Insightful urban design can enhance social interaction, create more user-friendly public space, and respond to evolving urban conditions. Ethnographic methods can help Urban Designers capture the meaning behind basic behaviors to identify needs and understand how and why people use spaces. But insight-driven design is slow. Project deadlines and budgets can prevent a designer from spending the time needed to understand community nuance or the dynamics of various social interactions the way a traditional anthropologist can.
Can we use human centered design — a process that uses applied ethnography to uncover human needs and strengthen relationships between users and a place or product — to enhance the public realm and our cities open spaces?
Trained as an anthropologist and urban planner, I find this to be a challenge in practice. As we talk more about strengthening the relationship between open spaces and people, it is important to enable urban practitioners the use of lighter ethnographic methods for urban design and planning projects. My company, 3×3 Design, was asked to develop a programming concept and brand for a public space activation series that connected and transformed a series of privately owned public spaces (POPS) along the Water Street corridor. The idea was to turn these spaces into a social destination for employees of Lower Manhattan as part of a larger initiative to revitalize Water Street, improve connectivity, and stimulate economic development for the area.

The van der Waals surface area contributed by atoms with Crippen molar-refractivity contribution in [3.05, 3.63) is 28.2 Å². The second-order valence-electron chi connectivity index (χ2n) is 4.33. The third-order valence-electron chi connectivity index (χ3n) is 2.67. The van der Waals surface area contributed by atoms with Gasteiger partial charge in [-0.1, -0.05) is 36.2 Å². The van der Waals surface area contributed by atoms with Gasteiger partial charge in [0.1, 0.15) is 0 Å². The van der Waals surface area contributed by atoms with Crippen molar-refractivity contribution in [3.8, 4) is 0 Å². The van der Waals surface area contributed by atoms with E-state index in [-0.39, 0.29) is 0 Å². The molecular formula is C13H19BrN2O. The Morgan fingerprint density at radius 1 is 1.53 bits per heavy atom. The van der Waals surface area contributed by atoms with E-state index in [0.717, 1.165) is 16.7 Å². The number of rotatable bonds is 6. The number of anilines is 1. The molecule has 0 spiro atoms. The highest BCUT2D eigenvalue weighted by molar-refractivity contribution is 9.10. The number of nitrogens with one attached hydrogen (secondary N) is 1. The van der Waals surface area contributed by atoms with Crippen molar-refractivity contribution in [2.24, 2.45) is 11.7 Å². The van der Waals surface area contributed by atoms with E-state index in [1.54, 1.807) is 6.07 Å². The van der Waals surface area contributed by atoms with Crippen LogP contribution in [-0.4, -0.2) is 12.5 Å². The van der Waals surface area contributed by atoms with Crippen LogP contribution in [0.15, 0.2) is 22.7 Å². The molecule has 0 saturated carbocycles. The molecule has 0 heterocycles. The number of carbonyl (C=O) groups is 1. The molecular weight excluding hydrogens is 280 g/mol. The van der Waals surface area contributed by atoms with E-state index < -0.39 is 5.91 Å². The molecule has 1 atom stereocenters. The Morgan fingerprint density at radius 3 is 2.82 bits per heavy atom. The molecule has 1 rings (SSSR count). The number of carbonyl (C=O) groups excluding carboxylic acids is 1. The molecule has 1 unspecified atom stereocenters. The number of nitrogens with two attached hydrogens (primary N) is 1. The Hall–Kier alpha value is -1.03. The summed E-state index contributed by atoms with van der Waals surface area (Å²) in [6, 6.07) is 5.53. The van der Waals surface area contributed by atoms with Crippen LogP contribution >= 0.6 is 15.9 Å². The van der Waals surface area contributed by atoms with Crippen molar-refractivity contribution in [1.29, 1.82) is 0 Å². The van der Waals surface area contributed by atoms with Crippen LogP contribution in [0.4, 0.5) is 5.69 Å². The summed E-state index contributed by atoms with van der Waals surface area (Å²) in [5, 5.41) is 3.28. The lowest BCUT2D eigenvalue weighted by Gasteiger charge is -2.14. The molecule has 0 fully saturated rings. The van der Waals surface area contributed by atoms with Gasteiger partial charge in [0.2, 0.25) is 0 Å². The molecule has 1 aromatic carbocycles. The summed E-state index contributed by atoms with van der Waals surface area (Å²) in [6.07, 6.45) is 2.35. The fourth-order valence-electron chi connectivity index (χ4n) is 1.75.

To inform the concept we conducted participant observation, behavioral mapping, and targeted pedestrian interviews to understand people’s current perceptions and desires for Lower Manhattan’s open spaces. This allowed us to uncover local assets and stories for the public space programming and place-based identity: Game On! Water St. By tapping into people’s desires for the area, observing how people used space, and capturing how they wished to use space, we pinpointed gamification as a strategy for engaging employees on Water St. and enhancing social connectivity along the corridor. Launched during Summer 2014, the programming series will activate Water Street again this Summer employing a series of neighborhood block parties between Old Slip and Water Street.
While we must always consider the physical condition of spaces, we need to create more opportunities for designers to use tools and methods to observe and ask questions about the rational behind people’s activities in the public realm. From there we will be one step closer to designing more human-centered places.